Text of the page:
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Old 2016-05-16, 05:55 AM   #1
Default 80's and 90's

I really liked the 80's Filmation He-man and She-ra cartoons. Those were masterpieces. They don't make quality cartoons like those anymore.
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Old 2016-05-16, 08:26 AM   #2
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You'll probably appreciate James's book when it's out;

On balance always preferred the mini-comics and UK comics with MOTU, but did watch MOTU/POP -- it tended to talk down to kids, though, particularly with the PSA stuff, which TFs (although equally hack writing a lot of the time) didn't. Much.
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Old 2016-05-16, 06:05 PM   #3

Filmation had the best-looking and best-drawn characters.

I'm glad they added She-ra next to He-man on the cover. It was originally only He-man. She-ra was more powerful than He-man, and perhaps even stronger.

I like the PSA for "Horde Prime Takes a Holiday" where He-man and She-ra are standing in the Eternos Palace courtyard warning kids about child molesters. That was gutsy.

I hate Loreal for shutting down Filmation. I want more Filmation He-man and She-ra episodes more than anything else. He-man and She-ra still need to free Etheria, and Adora needs to go back with Adam to Eternia to serve as Princess.
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Old 2016-05-16, 08:06 PM   #4
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Yeah, they did have good moments. And POP was generally a better show in premise and tone. I'm not sure I'd trust modern writers with continuation though -- these days the tendency is to make everything more grimdark, whereas POP managed to strike a balance despite being pioneering for a show with a toyline that had comb-able hair.

Although maybe we're coming out of the grimdark with the new Voltron show.
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Old 2016-05-17, 02:29 AM   #5

Why couldn't She-ra have gone on longer? Should they have just continued He-man and added She-ra? It was so good; it should not have ended.
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Old 2016-05-18, 05:54 PM   #6

The 90's Spider-man The Animated was the best Spider-man cartoon ever, yet much of fandom rarely talks about it.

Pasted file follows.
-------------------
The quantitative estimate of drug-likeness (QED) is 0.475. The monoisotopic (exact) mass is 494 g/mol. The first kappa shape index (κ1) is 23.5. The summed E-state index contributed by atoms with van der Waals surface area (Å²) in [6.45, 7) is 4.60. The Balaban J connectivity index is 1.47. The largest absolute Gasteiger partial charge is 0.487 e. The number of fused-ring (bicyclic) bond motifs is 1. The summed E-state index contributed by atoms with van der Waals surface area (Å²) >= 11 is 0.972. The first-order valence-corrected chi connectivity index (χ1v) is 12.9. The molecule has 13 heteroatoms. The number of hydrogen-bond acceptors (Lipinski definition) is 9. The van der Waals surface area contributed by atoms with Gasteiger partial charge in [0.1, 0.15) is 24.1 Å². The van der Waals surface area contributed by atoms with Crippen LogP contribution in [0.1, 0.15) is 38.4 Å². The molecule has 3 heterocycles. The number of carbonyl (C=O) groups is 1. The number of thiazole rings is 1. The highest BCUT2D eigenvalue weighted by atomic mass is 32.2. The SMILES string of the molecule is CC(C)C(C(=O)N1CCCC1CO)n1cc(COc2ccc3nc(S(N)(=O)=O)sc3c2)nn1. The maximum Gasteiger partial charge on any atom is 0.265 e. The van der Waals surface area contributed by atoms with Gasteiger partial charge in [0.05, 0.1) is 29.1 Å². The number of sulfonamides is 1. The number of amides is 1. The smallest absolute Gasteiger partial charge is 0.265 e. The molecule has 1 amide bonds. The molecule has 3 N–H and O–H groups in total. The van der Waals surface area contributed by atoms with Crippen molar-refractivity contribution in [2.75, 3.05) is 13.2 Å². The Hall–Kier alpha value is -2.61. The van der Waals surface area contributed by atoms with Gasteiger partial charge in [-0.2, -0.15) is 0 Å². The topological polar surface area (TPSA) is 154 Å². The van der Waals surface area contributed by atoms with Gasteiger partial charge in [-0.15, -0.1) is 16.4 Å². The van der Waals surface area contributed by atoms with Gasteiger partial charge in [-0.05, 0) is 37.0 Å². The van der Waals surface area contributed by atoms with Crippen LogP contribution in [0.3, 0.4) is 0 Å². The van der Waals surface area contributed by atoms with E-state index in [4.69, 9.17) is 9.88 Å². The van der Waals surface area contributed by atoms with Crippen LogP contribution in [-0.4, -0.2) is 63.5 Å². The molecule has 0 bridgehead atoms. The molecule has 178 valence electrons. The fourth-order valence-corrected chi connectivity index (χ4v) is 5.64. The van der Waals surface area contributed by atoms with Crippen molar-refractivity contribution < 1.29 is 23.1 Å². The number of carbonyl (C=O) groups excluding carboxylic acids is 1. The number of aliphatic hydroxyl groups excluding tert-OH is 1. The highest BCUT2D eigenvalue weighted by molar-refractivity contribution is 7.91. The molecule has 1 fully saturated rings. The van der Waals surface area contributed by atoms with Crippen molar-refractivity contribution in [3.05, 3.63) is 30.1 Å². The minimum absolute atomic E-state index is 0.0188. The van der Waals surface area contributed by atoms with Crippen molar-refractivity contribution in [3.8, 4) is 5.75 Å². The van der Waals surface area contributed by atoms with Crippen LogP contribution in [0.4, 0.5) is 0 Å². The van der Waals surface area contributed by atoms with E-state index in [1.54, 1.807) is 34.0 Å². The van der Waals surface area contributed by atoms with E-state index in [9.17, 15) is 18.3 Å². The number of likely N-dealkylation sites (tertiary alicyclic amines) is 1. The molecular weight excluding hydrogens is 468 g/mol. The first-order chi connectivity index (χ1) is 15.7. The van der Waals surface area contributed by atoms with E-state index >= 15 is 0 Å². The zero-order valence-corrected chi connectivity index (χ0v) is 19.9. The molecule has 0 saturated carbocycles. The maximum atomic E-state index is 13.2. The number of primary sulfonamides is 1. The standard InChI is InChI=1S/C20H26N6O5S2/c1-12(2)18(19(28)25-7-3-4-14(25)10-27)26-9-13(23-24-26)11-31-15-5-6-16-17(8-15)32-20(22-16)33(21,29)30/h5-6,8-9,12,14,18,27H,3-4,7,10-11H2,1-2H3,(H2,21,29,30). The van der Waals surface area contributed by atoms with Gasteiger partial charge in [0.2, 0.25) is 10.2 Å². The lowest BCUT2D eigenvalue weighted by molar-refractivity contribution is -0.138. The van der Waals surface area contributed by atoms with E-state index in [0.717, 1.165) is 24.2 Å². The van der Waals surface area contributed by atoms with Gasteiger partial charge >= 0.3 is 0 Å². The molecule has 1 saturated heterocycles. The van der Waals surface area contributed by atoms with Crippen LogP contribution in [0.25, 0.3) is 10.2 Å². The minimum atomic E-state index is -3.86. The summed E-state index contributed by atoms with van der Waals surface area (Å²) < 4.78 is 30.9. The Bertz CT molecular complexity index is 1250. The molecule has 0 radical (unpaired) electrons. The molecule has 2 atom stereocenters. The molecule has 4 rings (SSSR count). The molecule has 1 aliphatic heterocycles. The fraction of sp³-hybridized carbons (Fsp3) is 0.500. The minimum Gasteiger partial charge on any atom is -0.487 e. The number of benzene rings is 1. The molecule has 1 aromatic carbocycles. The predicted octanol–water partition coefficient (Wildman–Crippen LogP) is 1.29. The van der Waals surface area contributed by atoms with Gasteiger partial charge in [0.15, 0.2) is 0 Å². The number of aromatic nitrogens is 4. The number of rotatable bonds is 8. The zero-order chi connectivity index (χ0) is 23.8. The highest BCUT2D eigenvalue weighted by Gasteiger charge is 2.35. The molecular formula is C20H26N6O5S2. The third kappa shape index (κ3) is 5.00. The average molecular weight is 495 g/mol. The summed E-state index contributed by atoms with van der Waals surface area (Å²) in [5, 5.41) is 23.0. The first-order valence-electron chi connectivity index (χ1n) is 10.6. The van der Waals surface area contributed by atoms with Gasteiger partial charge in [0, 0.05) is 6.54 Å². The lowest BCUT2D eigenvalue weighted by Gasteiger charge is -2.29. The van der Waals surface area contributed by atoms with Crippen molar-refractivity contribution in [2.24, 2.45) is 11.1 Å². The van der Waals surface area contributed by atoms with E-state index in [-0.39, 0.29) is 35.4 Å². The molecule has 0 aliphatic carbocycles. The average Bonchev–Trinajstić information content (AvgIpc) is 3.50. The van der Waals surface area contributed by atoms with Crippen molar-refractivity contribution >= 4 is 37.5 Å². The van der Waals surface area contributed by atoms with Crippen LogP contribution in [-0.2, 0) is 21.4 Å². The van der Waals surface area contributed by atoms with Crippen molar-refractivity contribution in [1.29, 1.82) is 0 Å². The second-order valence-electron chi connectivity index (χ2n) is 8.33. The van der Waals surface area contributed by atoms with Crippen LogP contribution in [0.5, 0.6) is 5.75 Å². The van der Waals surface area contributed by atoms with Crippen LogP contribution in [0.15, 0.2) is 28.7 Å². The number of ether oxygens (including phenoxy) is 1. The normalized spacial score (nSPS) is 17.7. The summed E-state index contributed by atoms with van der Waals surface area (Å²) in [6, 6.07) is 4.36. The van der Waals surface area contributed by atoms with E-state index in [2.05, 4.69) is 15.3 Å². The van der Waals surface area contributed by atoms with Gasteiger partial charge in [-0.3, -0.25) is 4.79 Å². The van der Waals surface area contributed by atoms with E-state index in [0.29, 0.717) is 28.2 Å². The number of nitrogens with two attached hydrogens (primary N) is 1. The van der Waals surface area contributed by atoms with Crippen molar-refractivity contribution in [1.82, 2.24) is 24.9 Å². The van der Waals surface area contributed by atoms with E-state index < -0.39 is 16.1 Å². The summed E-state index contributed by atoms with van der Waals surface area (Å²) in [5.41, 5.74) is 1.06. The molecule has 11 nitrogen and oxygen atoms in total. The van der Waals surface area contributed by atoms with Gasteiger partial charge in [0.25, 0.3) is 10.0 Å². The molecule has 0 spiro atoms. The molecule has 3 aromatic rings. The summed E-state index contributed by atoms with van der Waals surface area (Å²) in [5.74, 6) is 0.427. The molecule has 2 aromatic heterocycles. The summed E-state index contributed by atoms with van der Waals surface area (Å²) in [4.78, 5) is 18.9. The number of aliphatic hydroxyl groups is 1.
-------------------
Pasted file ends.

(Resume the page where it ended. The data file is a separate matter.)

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Old 2016-05-18, 07:40 PM   #7
One with the Matrix
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Possibly because its dated quite badly, unfortunately. Whilst the '90s X-Men Cartoon is pretty awesome, boiling down 30 years of moping xenophobia allegoric comics into all the good bits, Spidey (along with the Marvel Action Hour stuff) suffers a bit from an aesthetic that's dated quite badly. It's also quite Hammy and silly.

Personally, I like the cheap and cheerful Spider-Man And His Amazing Friends. But then I heart Firestar.

Still get a kick out of Batman : The Animated Series (er, or at least Seasons 1 & 2 that got released over here), which stands up remarkably well and doesn't feel old in the same way a lot of other cartoon shows. Timeless, that's the word. And it gave us Harley Quinn, so hooray for that

As for He-Man, it did get the New Adventures series which I remember being very good (although I haven't seen it since it was broadcast over here in the very early '90s) and the 200X series was decent, but crammed too much into its Third Series (possibly as cancellation loomed as the nostalgia boom of the early 2000s quickly died off).
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Old 2016-05-18, 08:26 PM   #8

Some fans say Justice League, Justice League Unlimited, Batman Beyond, Teen Titan, and Superman: The Animated series all eclipsed Batman: The Animated Series.
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Old 2016-05-18, 09:10 PM   #9
One with the Matrix
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Some may, but I've not watched those because I was looking the other way.
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Old 2016-05-18, 09:18 PM   #10
Shooty Dog Thing
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Tried watching Batman TAS after JLU and it felt like a step back (I do like ensemble cast stuff, though). Beware the Batman was decent. Teen Titans started out well and got too grim for taste.